On the ground, he tried to remember the geography of the area from the map he’d seen on the wall of the tavern, but it all slipped away in the pain. I got ahead of myself, he thought, clutching his arm. His chest throbbed from the fall.
The footsteps in front of him stopped. “Get up,” one of the men said.
He pulled himself up using one of the great chestnut posts that supported the roof. He looked at the men across the cobblestone line. Haggard, unkempt. He knew they were highwaymen, but of what background, what cause, he was unsure. He looked at the one he thought was the leader. Their eyes locked. “I invoke safe haven under the Treaty of Ceton and the customs of the West,” he told the group.
The leader looked at one of his men, a slow smirk pulling at his face. “Those laws are for men. Made by men for the protection of other men. Is this a man before us?”
“Some kinda damn freak,” one of other men shouted.
“Paulson here says you’re a monster. I’m inclined to agree. Tell us about that trick you did back at the keelback table.”
The pain in Clifford’s arm caused it to begin shaking violently. He almost tipped over in pain. He thought about pretending to faint. If he could only look away for a second, he could peer into the group without them seeing his eyes turn.
“I’ve heard about kinds like you before. Too damn close to the cities swallowed up by the Glow.”
It was nothing like that at all, Clifford thought. He hadn’t been anywhere near the destruction. He set himself to speak, but was cut off by a train whistle squealing far away into the Esther Cut, the thin, curtained opening that led into the valley. Clifford knew it was his chance, but even still, he paused for a moment to remember the locomotives of his childhood as they roared across the country, his salvation from the wary crowds, the leering suspicions of those around him. The trains were the highest operating minor goods left in the world and they’d always held an interest for him, while others his age had been drawn to the mysterious hulking ruins and broken devices of the greater goods.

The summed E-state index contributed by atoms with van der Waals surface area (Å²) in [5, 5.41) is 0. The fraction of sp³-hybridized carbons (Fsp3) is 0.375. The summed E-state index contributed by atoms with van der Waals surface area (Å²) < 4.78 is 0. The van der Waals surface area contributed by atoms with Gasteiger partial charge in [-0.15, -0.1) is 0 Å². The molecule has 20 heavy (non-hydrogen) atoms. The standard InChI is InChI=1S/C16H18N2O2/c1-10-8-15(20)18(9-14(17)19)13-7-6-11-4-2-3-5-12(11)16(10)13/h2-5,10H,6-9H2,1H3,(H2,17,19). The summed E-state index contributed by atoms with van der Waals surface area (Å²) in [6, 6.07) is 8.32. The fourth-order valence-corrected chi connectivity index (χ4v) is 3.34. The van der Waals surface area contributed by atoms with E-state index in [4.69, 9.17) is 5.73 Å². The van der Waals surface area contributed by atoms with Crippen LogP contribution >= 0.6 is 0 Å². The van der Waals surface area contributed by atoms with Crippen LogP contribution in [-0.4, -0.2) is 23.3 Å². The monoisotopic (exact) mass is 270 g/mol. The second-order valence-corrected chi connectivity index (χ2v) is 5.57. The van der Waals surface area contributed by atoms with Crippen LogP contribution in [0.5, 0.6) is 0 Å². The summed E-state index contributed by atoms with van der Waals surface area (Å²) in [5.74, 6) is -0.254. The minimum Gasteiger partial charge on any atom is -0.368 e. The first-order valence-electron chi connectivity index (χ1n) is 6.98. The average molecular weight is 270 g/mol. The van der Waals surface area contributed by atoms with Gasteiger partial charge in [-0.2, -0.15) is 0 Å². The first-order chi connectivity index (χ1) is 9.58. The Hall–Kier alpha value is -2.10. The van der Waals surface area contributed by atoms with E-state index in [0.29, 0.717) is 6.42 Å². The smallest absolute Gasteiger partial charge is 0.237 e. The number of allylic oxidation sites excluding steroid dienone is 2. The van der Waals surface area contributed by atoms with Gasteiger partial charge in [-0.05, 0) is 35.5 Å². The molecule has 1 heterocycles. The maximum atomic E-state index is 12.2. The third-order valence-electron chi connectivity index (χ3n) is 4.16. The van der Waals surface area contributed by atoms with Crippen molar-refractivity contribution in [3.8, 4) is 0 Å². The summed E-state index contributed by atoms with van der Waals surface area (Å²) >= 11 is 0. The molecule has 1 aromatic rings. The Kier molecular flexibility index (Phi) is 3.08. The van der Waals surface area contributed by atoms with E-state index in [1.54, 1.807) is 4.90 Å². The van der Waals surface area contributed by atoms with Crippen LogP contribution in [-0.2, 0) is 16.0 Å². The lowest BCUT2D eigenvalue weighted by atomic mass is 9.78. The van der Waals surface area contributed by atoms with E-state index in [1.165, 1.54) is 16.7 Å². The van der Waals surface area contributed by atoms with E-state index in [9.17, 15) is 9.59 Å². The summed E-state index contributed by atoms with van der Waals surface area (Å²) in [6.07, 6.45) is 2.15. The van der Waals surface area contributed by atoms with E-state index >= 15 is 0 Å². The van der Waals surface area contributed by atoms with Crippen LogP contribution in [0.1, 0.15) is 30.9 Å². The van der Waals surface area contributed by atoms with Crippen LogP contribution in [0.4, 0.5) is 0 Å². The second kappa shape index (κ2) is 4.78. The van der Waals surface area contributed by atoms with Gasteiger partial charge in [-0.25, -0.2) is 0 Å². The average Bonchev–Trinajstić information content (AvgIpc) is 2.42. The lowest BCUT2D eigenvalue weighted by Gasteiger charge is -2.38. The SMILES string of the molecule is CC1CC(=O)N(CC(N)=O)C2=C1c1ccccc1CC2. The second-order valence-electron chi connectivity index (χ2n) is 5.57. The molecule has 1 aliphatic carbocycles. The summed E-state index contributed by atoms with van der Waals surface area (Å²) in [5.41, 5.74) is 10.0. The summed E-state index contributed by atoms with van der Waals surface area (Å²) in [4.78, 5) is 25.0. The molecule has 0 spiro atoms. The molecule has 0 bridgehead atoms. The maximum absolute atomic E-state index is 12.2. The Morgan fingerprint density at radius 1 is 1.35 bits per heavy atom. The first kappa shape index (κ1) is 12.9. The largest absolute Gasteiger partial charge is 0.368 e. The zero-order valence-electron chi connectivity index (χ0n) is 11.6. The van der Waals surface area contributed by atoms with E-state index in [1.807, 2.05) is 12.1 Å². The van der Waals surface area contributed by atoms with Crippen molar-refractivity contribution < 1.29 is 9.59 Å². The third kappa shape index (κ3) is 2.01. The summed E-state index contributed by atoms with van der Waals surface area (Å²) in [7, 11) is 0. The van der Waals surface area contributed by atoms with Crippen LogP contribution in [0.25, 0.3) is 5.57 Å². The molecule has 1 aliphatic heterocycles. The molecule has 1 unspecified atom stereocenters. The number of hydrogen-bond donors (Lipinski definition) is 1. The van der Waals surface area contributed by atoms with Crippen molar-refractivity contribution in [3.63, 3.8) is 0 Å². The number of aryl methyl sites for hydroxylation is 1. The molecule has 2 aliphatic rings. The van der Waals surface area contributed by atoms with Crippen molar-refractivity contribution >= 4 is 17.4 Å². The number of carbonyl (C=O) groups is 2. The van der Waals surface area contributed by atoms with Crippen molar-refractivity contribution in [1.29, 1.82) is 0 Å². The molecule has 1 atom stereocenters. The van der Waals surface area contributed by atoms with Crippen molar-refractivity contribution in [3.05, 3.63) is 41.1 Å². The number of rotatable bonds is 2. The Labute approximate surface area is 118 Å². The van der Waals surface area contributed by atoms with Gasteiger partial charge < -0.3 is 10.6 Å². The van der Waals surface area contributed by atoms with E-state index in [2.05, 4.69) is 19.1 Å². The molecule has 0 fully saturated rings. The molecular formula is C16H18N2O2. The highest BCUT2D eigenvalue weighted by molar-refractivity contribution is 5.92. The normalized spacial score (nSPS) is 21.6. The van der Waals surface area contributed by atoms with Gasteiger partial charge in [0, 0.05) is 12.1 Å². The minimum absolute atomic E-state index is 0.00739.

Pushing the thoughts aside, he closed his eyes. He tried to keep his head in the direction of the train like the other men, but once he was under he could guarantee nothing. Suddenly, his eyes fluttered open, his pupils now the deep green of spring rosemary. He turned his other vision towards the six men, their bodies only thin lines of haze, thicker outlines showing the denser objects that hung around them. The first man carried nothing, not even a knife. The second had only his military-issued shortsword and a small dirk. The third and fourth, leaning against their horses in the back, had their sabers on their packs on the opposite sides of their steeds. They weren’t used to fighting. The one called Paulson had a large clip-point knife on his hip.
The leader held the pistol. Guns were scarce, Clifford thought. Minor goods from the old days. Most had been collected and destroyed and those left behind were made inoperable from the dwindling supplies of powder. He hadn’t personally seen one in years. He looked over the rest of the leader’s body and opened his eyes as the train whistle tapered off.
The leader took a step closer. He saw the ragged gear tattoo on the inside of Clifford’s wrist. “It’s a shame,” the highwayman said. “All those trains you’ve got going, all that progress you’ve supposedly made. You damn industrialists. It’s all lost when the sea rises, unless we get a president that’ll leave the Dome to come help us. This one we got now, he’ll get his.”
Clifford thought he could soften the men by talking. “Nobody’s seen the president in years. What could happen to him?”
“They have to move him, right? Summer and winter, north and south, Dome and Stamen.” The man stared off into the distance and pretended to pull the trigger. “Pow!”
Clifford thought of the old newspaper articles that had come out after the migrations. The presidential palaces were great public works projects to protect the government in case of another disaster. The Winter House in the south, bright and open for summer sojourns, called the Stamen for its unusual leaning vertical towers. The Summer House far to the north, hunkered low in the taiga, nicknamed the Dome for its hardened surface. He’d never been to them, but surely they must be impenetrable.